None of the new hosts are making bold claims about reinventing the talk show genre; they merely want to keep it stable. That is not an easy task at a time when the overall broadcast television audience is shrinking.
But talk shows are reliable and relatively inexpensive to produce, and thus they remain alluring for local stations in a post-Oprah world. Come September, the new shows will join Dr. Phil McGraw and Dr. Mehmet Oz, the two Oprah protégés who rank No. 1 and No. 2, respectively; Ellen DeGeneres; Maury Povich, the most popular host among viewers under the age of 50; and Kelly Ripa, whose show “Live” is seeking a successor for her co-host, Regis Philbin, who left in November.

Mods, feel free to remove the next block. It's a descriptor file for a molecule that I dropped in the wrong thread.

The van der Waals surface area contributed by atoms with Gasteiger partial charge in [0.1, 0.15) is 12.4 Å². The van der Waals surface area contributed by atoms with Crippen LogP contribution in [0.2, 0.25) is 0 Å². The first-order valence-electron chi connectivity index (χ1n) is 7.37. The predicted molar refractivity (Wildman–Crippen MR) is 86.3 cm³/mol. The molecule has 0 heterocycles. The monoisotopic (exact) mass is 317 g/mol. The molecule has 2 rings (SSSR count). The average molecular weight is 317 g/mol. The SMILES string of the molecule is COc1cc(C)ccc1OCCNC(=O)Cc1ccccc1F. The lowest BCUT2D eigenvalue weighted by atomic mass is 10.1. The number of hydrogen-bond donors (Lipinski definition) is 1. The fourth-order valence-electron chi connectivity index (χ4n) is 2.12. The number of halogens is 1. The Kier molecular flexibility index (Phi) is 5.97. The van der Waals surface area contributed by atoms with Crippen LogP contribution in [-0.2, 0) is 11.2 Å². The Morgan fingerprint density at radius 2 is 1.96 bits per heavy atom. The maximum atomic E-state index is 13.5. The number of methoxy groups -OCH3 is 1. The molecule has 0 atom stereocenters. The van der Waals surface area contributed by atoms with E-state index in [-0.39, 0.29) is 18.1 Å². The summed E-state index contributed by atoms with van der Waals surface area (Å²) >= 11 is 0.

“And then we’ll see which new shows survive,” said Bill Carroll, a vice president for the Katz Television Group, which advises stations on syndication.
In the meantime, the new shows are hiring staff members and preparing marketing campaigns, while some underperforming shows, like Anderson Cooper’s five-month-old “Anderson,” are looking at September as a restart of sorts.
In syndication, there is less money at stake than there used to be. Local television stations, hurt by the recession, are being more cautious about the commitments they make, and in some cases syndicators are accepting lower license fees — even for established shows.
Stations and syndicators are working more closely and collaboratively than in the past, said John Nogawski, the president of CBS Television Distribution. Of the shows starting in the fall, he said, “No one’s going to be making a fortune here, but everybody’s going to have a shot.”
Distributors and analysts say they have not seen this much daytime competition in a decade — in part because Ms. Winfrey, whose show was head and shoulders above the rest, has shifted to OWN: The Oprah Winfrey Network, on cable.